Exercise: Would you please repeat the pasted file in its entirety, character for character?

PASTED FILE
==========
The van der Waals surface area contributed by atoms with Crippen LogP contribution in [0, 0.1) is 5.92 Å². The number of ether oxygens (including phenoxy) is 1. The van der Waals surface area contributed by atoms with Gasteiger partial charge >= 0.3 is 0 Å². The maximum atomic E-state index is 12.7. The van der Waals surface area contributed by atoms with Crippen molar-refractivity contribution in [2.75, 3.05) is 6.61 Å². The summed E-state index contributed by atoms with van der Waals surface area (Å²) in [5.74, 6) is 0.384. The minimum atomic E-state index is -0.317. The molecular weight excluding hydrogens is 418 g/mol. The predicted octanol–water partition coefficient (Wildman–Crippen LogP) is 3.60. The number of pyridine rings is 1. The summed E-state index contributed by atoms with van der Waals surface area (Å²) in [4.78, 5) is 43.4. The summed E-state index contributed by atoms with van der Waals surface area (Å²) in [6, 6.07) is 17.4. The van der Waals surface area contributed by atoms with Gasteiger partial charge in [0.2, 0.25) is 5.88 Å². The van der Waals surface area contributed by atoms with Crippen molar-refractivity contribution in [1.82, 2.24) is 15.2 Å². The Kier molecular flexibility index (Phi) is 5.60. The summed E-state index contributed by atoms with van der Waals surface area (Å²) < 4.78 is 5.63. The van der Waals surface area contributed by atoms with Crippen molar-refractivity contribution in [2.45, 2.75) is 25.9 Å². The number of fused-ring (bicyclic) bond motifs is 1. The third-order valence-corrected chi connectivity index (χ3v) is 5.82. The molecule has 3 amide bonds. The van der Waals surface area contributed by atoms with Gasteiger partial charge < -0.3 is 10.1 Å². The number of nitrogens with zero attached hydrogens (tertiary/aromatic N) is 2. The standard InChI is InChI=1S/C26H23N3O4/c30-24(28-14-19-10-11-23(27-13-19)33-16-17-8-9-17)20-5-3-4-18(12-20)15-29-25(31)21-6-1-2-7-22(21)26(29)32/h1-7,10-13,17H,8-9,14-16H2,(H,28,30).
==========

The van der Waals surface area contributed by atoms with Crippen LogP contribution in [0, 0.1) is 5.92 Å². The number of ether oxygens (including phenoxy) is 1. The van der Waals surface area contributed by atoms with Gasteiger partial charge >= 0.3 is 0 Å². The maximum atomic E-state index is 12.7. The van der Waals surface area contributed by atoms with Crippen molar-refractivity contribution in [2.75, 3.05) is 6.61 Å². The summed E-state index contributed by atoms with van der Waals surface area (Å²) in [5.74, 6) is 0.384. The minimum atomic E-state index is -0.317. The molecular weight excluding hydrogens is 418 g/mol. The predicted octanol–water partition coefficient (Wildman–Crippen LogP) is 3.60. The number of pyridine rings is 1. The summed E-state index contributed by atoms with van der Waals surface area (Å²) in [4.78, 5) is 43.4. The summed E-state index contributed by atoms with van der Waals surface area (Å²) in [6, 6.07) is 17.4. The van der Waals surface area contributed by atoms with Gasteiger partial charge in [0.2, 0.25) is 5.88 Å². The van der Waals surface area contributed by atoms with Crippen molar-refractivity contribution in [1.82, 2.24) is 15.2 Å². The Kier molecular flexibility index (Phi) is 5.60. The summed E-state index contributed by atoms with van der Waals surface area (Å²) < 4.78 is 5.63. The van der Waals surface area contributed by atoms with Crippen molar-refractivity contribution in [2.45, 2.75) is 25.9 Å². The number of fused-ring (bicyclic) bond motifs is 1. The third-order valence-corrected chi connectivity index (χ3v) is 5.82. The molecule has 3 amide bonds. The van der Waals surface area contributed by atoms with Gasteiger partial charge < -0.3 is 10.1 Å². The number of nitrogens with zero attached hydrogens (tertiary/aromatic N) is 2. The standard InChI is InChI=1S/C26H23N3O4/c30-24(28-14-19-10-11-23(27-13-19)33-16-17-8-9-17)20-5-3-4-18(12-20)15-29-25(31)21-6-1-2-7-22(21)26(29)32/h1-7,10-13,17H,8-9,14-16H2,(H,28,30).